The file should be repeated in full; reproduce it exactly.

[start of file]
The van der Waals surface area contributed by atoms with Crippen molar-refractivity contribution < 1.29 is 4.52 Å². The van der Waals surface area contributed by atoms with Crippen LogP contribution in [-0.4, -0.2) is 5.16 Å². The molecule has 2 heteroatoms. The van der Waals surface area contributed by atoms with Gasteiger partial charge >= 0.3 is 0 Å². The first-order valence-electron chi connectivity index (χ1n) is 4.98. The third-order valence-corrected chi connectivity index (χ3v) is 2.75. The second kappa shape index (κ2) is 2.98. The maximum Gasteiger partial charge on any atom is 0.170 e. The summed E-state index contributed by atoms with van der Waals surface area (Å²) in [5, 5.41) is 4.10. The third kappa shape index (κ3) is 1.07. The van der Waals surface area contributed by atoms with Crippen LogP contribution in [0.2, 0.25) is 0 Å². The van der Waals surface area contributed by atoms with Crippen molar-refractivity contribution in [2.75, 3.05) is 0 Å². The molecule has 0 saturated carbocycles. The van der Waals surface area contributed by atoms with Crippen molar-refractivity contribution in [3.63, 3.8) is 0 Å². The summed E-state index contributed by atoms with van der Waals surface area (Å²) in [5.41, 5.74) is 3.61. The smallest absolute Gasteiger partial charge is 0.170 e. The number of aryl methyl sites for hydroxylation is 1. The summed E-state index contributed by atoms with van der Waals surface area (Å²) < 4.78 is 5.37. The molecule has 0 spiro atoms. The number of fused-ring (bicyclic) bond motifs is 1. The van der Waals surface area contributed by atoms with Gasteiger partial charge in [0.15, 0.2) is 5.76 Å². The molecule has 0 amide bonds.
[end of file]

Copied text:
The van der Waals surface area contributed by atoms with Crippen molar-refractivity contribution < 1.29 is 4.52 Å². The van der Waals surface area contributed by atoms with Crippen LogP contribution in [-0.4, -0.2) is 5.16 Å². The molecule has 2 heteroatoms. The van der Waals surface area contributed by atoms with Gasteiger partial charge >= 0.3 is 0 Å². The first-order valence-electron chi connectivity index (χ1n) is 4.98. The third-order valence-corrected chi connectivity index (χ3v) is 2.75. The second kappa shape index (κ2) is 2.98. The maximum Gasteiger partial charge on any atom is 0.170 e. The summed E-state index contributed by atoms with van der Waals surface area (Å²) in [5, 5.41) is 4.10. The third kappa shape index (κ3) is 1.07. The van der Waals surface area contributed by atoms with Crippen LogP contribution in [0.2, 0.25) is 0 Å². The van der Waals surface area contributed by atoms with Crippen molar-refractivity contribution in [2.75, 3.05) is 0 Å². The molecule has 0 saturated carbocycles. The van der Waals surface area contributed by atoms with Crippen molar-refractivity contribution in [3.63, 3.8) is 0 Å². The summed E-state index contributed by atoms with van der Waals surface area (Å²) in [5.41, 5.74) is 3.61. The smallest absolute Gasteiger partial charge is 0.170 e. The number of aryl methyl sites for hydroxylation is 1. The summed E-state index contributed by atoms with van der Waals surface area (Å²) < 4.78 is 5.37. The molecule has 0 spiro atoms. The number of fused-ring (bicyclic) bond motifs is 1. The van der Waals surface area contributed by atoms with Gasteiger partial charge in [0.15, 0.2) is 5.76 Å². The molecule has 0 amide bonds.